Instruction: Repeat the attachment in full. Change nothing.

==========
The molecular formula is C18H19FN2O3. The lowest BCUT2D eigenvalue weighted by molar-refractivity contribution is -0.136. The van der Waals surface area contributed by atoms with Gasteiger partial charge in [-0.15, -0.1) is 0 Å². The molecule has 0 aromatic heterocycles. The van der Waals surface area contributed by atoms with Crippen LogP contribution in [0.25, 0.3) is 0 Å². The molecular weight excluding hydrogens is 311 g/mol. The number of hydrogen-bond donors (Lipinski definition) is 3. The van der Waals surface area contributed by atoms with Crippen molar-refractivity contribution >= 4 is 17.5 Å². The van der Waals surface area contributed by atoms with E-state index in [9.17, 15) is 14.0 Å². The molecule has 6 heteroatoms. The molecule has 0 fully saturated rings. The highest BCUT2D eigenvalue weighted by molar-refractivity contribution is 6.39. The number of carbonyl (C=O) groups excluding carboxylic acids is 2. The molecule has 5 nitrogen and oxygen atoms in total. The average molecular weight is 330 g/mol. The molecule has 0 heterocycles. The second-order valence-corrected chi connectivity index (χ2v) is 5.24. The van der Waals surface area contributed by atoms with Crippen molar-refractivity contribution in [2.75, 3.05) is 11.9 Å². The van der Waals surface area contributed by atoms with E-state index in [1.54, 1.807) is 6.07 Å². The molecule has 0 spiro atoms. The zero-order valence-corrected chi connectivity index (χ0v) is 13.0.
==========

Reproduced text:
The molecular formula is C18H19FN2O3. The lowest BCUT2D eigenvalue weighted by molar-refractivity contribution is -0.136. The van der Waals surface area contributed by atoms with Gasteiger partial charge in [-0.15, -0.1) is 0 Å². The molecule has 0 aromatic heterocycles. The van der Waals surface area contributed by atoms with Crippen LogP contribution in [0.25, 0.3) is 0 Å². The molecular weight excluding hydrogens is 311 g/mol. The number of hydrogen-bond donors (Lipinski definition) is 3. The van der Waals surface area contributed by atoms with Crippen molar-refractivity contribution >= 4 is 17.5 Å². The van der Waals surface area contributed by atoms with E-state index in [9.17, 15) is 14.0 Å². The molecule has 6 heteroatoms. The molecule has 0 fully saturated rings. The highest BCUT2D eigenvalue weighted by molar-refractivity contribution is 6.39. The number of carbonyl (C=O) groups excluding carboxylic acids is 2. The molecule has 5 nitrogen and oxygen atoms in total. The average molecular weight is 330 g/mol. The molecule has 0 heterocycles. The second-order valence-corrected chi connectivity index (χ2v) is 5.24. The van der Waals surface area contributed by atoms with Crippen molar-refractivity contribution in [2.75, 3.05) is 11.9 Å². The van der Waals surface area contributed by atoms with E-state index in [1.54, 1.807) is 6.07 Å². The molecule has 0 spiro atoms. The zero-order valence-corrected chi connectivity index (χ0v) is 13.0.